It began without warning. Out of nowhere.
My heart began to pound, palms drenched in sweat. My chest seized tightly. I felt like I shouldn’t be able to breathe, but I was…quickly.
And it wouldn’t subside. The tightness.
You know, people are dying from complications of the flu. They just can’t breathe.
Maybe that’s me. Maybe this tightness is flu complications. This is the beginning of the end. This is how it will end. Tightness. Throat closing. Dizziness. Fear…
“I need to go to the hospital. Now.”
How does someone go from seemingly ok to the brink of a system shutdown?
Panic linked to anxiety shrouded in depression. This was the next few weeks of my life. The tightness remained. The racing heart and fear of the unknown.
I could tell you about the ER and doctor visits, the needles, trying to get to the root of the problem.
I could tell you how my entire being was consumed with fear of a returning panic attack.
I could talk about the medicines and coping strategies.
But these details are just launching point for the real story.
The story that begins with my husband. Who grabbed my hand when he saw the fear in my eyes. Who ran to the car to drive me to the ER. Who watched me with concern and patiently rubbed my shoulders to ease the stress.
My story continues with my 10-year old son. Who quietly slipped in the room and grabbed my hand as I sobbed in frustration. Who sat next to me as I tried to tell my story over the phone to my parents. Who hugged me and whispered, “You’re going to be ok, Mom.”
My parents and in-laws. Who stayed with us while we sorted out the problems. Who helped with the kids. Who listened to me wrestle with something I didn’t understand. Who scoured for solutions, but never imposed their opinions.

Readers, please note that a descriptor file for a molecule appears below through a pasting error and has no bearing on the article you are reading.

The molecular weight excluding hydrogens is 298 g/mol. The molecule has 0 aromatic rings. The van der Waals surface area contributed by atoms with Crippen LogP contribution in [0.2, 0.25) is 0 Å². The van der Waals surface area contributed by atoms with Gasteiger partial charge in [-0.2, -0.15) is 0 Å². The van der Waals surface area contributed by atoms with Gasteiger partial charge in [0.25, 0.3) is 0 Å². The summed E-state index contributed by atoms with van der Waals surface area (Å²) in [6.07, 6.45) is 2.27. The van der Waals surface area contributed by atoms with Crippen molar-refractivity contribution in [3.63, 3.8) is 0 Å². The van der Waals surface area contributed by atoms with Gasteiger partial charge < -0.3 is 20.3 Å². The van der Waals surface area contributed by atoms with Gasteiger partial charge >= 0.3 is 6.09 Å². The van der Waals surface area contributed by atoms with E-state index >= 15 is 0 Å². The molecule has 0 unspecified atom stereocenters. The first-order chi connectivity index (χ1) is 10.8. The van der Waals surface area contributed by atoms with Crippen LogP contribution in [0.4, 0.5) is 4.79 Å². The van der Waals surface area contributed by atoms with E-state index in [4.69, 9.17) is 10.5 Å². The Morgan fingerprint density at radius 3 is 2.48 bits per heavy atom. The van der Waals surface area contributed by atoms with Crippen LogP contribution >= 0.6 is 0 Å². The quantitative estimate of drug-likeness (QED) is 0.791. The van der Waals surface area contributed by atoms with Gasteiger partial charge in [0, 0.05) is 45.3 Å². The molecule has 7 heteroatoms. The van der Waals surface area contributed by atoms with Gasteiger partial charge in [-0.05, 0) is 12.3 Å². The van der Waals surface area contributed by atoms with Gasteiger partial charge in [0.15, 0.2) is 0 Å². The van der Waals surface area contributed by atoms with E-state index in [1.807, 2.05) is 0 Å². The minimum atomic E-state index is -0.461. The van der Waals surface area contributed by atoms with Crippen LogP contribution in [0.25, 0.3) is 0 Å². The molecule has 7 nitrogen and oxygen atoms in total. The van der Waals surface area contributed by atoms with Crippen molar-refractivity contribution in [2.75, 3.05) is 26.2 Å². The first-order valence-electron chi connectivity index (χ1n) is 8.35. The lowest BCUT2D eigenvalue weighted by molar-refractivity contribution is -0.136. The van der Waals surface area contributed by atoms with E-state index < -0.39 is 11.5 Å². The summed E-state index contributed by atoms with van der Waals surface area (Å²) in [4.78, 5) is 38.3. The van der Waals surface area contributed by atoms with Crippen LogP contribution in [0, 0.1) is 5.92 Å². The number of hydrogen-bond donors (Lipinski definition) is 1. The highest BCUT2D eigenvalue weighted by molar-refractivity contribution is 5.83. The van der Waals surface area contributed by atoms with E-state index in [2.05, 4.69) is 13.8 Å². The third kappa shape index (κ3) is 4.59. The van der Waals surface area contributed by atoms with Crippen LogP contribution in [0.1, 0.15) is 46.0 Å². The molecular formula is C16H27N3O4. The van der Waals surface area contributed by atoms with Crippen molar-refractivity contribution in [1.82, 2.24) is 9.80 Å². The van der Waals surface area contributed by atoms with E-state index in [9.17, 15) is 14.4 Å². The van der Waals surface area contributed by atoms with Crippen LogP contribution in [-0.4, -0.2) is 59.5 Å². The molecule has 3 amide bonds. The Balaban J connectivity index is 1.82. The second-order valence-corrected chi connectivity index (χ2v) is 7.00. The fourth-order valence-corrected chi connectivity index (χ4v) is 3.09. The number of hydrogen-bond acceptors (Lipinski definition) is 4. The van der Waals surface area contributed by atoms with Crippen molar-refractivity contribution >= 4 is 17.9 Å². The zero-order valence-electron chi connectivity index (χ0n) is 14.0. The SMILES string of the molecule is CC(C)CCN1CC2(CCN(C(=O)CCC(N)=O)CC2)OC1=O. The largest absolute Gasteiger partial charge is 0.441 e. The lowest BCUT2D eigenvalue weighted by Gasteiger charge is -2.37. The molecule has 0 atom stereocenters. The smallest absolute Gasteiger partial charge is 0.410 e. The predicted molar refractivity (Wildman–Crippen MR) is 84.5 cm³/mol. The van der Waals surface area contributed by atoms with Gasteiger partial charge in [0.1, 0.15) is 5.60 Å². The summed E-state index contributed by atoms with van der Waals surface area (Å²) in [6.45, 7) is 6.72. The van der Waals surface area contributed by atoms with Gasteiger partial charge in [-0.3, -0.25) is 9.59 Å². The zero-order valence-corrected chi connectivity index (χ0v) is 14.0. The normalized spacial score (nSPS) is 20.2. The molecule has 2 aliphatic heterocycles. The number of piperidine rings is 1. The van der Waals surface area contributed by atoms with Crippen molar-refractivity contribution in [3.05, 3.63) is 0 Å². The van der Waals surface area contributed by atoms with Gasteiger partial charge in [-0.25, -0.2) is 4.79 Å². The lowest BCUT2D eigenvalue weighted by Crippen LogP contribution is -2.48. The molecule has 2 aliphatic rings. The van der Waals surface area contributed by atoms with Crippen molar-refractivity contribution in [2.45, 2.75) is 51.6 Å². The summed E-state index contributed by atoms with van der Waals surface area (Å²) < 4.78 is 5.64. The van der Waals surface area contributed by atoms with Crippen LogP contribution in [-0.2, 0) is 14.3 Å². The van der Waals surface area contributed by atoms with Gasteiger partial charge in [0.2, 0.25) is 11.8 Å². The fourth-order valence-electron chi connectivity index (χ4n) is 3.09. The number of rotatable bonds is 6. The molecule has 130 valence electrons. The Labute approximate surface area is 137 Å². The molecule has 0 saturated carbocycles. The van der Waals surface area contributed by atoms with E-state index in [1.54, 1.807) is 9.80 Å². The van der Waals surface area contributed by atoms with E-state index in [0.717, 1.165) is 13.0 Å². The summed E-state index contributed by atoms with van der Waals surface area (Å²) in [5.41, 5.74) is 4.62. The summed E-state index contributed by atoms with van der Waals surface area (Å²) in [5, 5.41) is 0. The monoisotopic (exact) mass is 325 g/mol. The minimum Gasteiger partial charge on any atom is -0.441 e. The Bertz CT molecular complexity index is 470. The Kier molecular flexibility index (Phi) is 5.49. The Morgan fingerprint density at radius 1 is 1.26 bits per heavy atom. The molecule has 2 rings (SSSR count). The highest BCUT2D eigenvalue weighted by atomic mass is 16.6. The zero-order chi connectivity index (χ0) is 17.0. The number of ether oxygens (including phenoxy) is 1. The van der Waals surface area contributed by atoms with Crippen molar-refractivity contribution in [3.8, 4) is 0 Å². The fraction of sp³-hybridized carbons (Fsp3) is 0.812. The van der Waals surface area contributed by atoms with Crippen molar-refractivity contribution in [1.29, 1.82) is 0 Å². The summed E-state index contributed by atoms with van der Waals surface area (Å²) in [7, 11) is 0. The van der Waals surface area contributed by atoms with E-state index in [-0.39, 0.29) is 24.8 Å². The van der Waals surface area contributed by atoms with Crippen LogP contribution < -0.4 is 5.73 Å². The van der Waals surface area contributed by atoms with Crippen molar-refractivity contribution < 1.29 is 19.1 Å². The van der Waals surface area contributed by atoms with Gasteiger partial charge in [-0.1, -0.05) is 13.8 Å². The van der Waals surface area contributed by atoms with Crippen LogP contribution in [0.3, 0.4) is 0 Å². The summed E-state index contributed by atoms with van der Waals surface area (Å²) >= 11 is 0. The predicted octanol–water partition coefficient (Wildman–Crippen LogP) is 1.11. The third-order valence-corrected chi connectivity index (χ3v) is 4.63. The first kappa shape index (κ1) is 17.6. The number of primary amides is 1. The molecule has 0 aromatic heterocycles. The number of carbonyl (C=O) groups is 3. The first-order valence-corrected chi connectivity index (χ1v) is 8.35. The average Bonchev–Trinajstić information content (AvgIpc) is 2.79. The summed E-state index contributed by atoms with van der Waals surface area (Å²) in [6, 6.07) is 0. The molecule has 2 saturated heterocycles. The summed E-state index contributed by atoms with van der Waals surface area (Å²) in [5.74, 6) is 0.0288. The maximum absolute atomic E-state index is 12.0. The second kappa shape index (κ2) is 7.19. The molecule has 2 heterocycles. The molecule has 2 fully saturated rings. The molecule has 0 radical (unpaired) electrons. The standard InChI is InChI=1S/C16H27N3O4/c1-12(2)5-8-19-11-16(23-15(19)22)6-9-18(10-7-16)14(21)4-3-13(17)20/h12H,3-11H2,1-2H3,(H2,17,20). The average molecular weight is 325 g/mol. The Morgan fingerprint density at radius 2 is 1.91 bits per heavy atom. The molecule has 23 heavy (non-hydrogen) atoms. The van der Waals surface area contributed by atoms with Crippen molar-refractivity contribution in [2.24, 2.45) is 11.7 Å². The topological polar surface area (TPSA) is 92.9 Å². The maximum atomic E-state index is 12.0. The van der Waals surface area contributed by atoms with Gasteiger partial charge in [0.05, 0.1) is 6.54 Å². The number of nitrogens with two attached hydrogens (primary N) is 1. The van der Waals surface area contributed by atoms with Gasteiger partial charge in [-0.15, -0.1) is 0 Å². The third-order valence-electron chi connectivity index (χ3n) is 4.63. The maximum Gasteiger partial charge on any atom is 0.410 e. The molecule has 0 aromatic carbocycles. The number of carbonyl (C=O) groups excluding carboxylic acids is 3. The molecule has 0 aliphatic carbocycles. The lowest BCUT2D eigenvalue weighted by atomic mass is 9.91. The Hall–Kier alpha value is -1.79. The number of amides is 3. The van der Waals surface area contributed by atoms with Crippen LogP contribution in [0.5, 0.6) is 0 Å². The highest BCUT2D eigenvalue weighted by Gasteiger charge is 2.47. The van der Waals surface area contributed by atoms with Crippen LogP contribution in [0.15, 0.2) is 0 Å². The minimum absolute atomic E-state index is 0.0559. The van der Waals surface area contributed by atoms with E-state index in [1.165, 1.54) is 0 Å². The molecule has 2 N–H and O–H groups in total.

My sister who called from halfway across the country. Who shared her struggles in an effort to find a common cause.
My coworker and friends. Who listened patiently. Who encouraged me that it would get better. Who gave me oils and advice from their own experiences. “Girl, we got you.”
An anonymous supporter. Who sent me a shirt with my word of the year – persist. Who knew I needed to be reminded of this commitment.
They are the most important piece of this story. Those who sacrificed their time and energy to comfort a friend. They filled in the gaps and surrounded me with support I desperately needed.
One of my friends shared a story of female elephants. When a female elephant is giving birth or injured, the other elephants surround her and begin stomping the ground kicking up dirt. This commotion keeps away predators and allows the elephant a chance to recover.
During my darkest moments, I was definitely surrounded by my elephant tribe. They were kicking up dirt, protecting me from despair.
I have an amazingly large tribe. And they did surround me. They still do. Because of them, I have what I need to move toward health.